Because of third parties, we've had many elections (including three of the last four) when no presidential candidate received a popular-vote majority. Abraham Lincoln won less than 40 percent of the popular vote and relied on his Electoral College majority for his authority.
Basing the election on a plurality of the popular vote while ignoring the states would be like the New York Yankees claiming they won the 1960 World Series because they outscored the Pirates in runs 55-27 and in hits 91-60. No one challenges the fact that the Pirates fairly won that Series, 4 games to 3.
The fact that most elections are very close makes the Electoral College particularly advantageous. With our loose election procedures (that need to be reformed in several ways), it's easy to make credible charges of election fraud. We remember the Florida recount in 2000 and the attempt to recount Ohio in 2004.
If the popular vote were controlling, chaos would be the predictable result in any close election.
An allegation of voter fraud in one state would begin a fatal chain reaction of challenges and recounts as campaign managers try to scrape up additional hundreds of votes in many states at once.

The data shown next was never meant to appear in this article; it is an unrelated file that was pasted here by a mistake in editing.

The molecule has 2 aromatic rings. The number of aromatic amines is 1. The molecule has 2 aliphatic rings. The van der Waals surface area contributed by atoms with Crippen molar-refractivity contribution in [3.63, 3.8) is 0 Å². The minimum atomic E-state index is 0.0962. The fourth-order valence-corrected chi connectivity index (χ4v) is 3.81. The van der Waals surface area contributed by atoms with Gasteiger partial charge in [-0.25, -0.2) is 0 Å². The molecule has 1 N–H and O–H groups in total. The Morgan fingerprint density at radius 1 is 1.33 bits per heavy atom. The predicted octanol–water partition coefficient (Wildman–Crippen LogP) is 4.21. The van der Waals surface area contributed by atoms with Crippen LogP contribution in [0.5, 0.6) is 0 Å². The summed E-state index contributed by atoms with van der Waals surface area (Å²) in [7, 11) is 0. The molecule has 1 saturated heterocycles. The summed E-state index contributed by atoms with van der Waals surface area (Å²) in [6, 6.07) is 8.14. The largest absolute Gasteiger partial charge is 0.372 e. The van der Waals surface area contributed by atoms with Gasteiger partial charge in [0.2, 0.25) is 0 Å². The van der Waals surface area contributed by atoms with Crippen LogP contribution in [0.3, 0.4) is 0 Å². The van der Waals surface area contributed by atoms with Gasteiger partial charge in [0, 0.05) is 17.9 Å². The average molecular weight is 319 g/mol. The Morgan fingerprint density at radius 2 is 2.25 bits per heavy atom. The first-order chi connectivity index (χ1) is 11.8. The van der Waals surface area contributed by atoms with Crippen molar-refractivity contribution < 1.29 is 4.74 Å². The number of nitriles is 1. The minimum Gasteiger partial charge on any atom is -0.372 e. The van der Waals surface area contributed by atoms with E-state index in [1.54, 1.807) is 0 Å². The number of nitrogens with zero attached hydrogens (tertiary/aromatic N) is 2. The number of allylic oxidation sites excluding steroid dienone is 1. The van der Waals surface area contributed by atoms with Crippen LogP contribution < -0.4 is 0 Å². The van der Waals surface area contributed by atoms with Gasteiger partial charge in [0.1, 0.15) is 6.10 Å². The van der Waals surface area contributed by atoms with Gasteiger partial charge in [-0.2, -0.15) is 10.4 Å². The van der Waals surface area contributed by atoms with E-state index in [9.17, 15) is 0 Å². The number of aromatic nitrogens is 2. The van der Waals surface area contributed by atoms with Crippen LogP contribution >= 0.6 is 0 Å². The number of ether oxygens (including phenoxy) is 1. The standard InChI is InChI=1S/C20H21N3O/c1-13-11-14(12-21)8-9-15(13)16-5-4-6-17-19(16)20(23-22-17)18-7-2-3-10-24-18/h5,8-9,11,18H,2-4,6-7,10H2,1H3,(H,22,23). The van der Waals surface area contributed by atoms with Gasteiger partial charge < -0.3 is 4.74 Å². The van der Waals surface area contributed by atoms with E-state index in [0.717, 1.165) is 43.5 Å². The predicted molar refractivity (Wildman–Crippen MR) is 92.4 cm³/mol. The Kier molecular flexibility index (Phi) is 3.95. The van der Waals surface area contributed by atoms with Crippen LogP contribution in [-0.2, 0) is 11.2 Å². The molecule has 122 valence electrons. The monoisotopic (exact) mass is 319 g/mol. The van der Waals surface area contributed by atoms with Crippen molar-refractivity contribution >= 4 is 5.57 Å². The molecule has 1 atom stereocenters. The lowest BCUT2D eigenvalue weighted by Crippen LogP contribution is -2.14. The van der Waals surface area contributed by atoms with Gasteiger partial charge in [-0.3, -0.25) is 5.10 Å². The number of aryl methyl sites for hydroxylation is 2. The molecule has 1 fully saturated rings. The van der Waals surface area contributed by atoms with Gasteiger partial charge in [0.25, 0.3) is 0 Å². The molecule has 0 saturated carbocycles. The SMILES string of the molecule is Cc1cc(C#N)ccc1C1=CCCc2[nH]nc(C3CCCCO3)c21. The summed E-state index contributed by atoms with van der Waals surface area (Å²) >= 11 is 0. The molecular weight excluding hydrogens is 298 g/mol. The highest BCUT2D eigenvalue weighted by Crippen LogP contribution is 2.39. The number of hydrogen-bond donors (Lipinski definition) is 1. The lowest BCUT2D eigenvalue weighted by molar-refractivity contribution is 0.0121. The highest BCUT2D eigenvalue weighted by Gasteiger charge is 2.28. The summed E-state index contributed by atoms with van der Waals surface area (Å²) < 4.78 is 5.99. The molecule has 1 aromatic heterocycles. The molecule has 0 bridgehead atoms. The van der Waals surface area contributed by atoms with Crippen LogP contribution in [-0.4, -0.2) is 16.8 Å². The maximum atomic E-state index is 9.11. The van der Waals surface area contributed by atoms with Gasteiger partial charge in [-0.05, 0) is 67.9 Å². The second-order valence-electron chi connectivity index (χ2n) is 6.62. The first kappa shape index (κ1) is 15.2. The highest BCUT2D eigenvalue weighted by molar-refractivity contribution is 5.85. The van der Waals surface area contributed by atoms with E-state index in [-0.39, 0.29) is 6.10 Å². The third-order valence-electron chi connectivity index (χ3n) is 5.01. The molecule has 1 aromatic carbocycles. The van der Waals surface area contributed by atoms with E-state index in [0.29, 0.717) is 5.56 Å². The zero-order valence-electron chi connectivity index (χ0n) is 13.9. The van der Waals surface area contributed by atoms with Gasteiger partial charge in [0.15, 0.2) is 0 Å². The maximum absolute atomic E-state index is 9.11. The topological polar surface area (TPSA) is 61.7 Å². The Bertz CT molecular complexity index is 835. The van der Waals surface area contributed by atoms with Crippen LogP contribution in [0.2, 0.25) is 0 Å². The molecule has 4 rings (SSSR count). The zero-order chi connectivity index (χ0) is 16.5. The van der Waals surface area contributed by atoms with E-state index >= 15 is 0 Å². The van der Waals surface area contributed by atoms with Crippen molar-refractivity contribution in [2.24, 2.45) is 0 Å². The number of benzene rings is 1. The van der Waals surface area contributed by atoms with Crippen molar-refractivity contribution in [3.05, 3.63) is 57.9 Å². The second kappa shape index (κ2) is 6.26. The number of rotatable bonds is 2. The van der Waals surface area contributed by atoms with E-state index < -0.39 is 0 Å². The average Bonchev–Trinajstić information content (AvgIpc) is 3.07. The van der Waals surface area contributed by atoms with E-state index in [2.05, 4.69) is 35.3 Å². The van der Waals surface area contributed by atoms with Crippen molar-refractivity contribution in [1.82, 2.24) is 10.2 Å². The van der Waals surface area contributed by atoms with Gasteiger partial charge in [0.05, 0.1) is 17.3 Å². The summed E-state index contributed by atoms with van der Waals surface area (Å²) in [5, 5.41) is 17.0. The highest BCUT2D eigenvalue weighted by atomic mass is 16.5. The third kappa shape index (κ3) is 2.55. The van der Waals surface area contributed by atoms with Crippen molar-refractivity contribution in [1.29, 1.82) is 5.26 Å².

The elimination of the Electoral College would overnight make irrelevant the votes of Americans in about 25 states because candidates would zero in on piling up votes in large-population states.
Big-city machines would take over, and candidates from California or New York would enjoy a built-in advantage.
The Electoral College provides an essential safeguard against the democratic factionalism decried by James Madison in Federalist Paper 10. The Electoral College ensures that no single faction or issue can elect a president because he must win many diverse states to be elected.
The slogan for the Campaign for the National Popular Vote, "Every Vote Equal," is stunningly dishonest because the campaign's proposal is based on legalizing vote-stealing and on changing the rules of presidential elections by a compact of as few as 11 states instead of the 38 states needed to amend the Constitution. The campaign should be repudiated before it goes any further.
The campaign proposal would also eliminate the constitutional role of Congress in dealing with the occasional happenstance of a candidate failing to get a majority of Electoral College votes. The Constitution dealt adequately with this problem in 1824.
The Campaign for the National Popular Vote plan has been editorially endorsed by the New York Times, which called the Electoral College "an antidemocratic relic." The New York Times could demonstrate its devotion to democracy by adopting a democratic one share-one vote system of control of its own newspaper instead of its current system that locks in a preferential voting category for the Sulzberger family holdings.
Phyllis Schlafly is a national leader of the pro-family movement, a nationally syndicated columnist and author of Feminist Fantasies.
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